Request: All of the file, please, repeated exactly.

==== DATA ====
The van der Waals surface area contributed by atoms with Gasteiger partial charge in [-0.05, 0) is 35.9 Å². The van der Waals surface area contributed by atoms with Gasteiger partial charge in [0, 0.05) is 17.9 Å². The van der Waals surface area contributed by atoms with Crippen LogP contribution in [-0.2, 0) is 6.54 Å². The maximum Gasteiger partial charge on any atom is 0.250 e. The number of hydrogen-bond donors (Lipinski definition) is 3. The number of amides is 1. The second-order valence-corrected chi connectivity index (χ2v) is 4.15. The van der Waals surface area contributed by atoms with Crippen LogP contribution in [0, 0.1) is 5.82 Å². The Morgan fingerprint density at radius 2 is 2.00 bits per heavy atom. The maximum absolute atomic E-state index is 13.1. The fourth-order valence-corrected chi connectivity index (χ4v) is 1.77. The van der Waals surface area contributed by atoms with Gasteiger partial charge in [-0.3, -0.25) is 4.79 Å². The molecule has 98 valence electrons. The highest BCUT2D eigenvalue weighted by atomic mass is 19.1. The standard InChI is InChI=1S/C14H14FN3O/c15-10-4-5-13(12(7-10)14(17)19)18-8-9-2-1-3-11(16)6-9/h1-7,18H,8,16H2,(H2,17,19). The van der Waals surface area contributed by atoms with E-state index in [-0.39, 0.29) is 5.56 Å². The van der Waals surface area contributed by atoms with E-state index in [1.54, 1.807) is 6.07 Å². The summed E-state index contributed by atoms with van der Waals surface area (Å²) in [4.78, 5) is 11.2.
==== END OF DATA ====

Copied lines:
The van der Waals surface area contributed by atoms with Gasteiger partial charge in [-0.05, 0) is 35.9 Å². The van der Waals surface area contributed by atoms with Gasteiger partial charge in [0, 0.05) is 17.9 Å². The van der Waals surface area contributed by atoms with Crippen LogP contribution in [-0.2, 0) is 6.54 Å². The maximum Gasteiger partial charge on any atom is 0.250 e. The number of hydrogen-bond donors (Lipinski definition) is 3. The number of amides is 1. The second-order valence-corrected chi connectivity index (χ2v) is 4.15. The van der Waals surface area contributed by atoms with Crippen LogP contribution in [0, 0.1) is 5.82 Å². The Morgan fingerprint density at radius 2 is 2.00 bits per heavy atom. The maximum absolute atomic E-state index is 13.1. The fourth-order valence-corrected chi connectivity index (χ4v) is 1.77. The van der Waals surface area contributed by atoms with Gasteiger partial charge in [-0.3, -0.25) is 4.79 Å². The molecule has 98 valence electrons. The highest BCUT2D eigenvalue weighted by atomic mass is 19.1. The standard InChI is InChI=1S/C14H14FN3O/c15-10-4-5-13(12(7-10)14(17)19)18-8-9-2-1-3-11(16)6-9/h1-7,18H,8,16H2,(H2,17,19). The van der Waals surface area contributed by atoms with E-state index in [-0.39, 0.29) is 5.56 Å². The van der Waals surface area contributed by atoms with E-state index in [1.54, 1.807) is 6.07 Å². The summed E-state index contributed by atoms with van der Waals surface area (Å²) in [4.78, 5) is 11.2.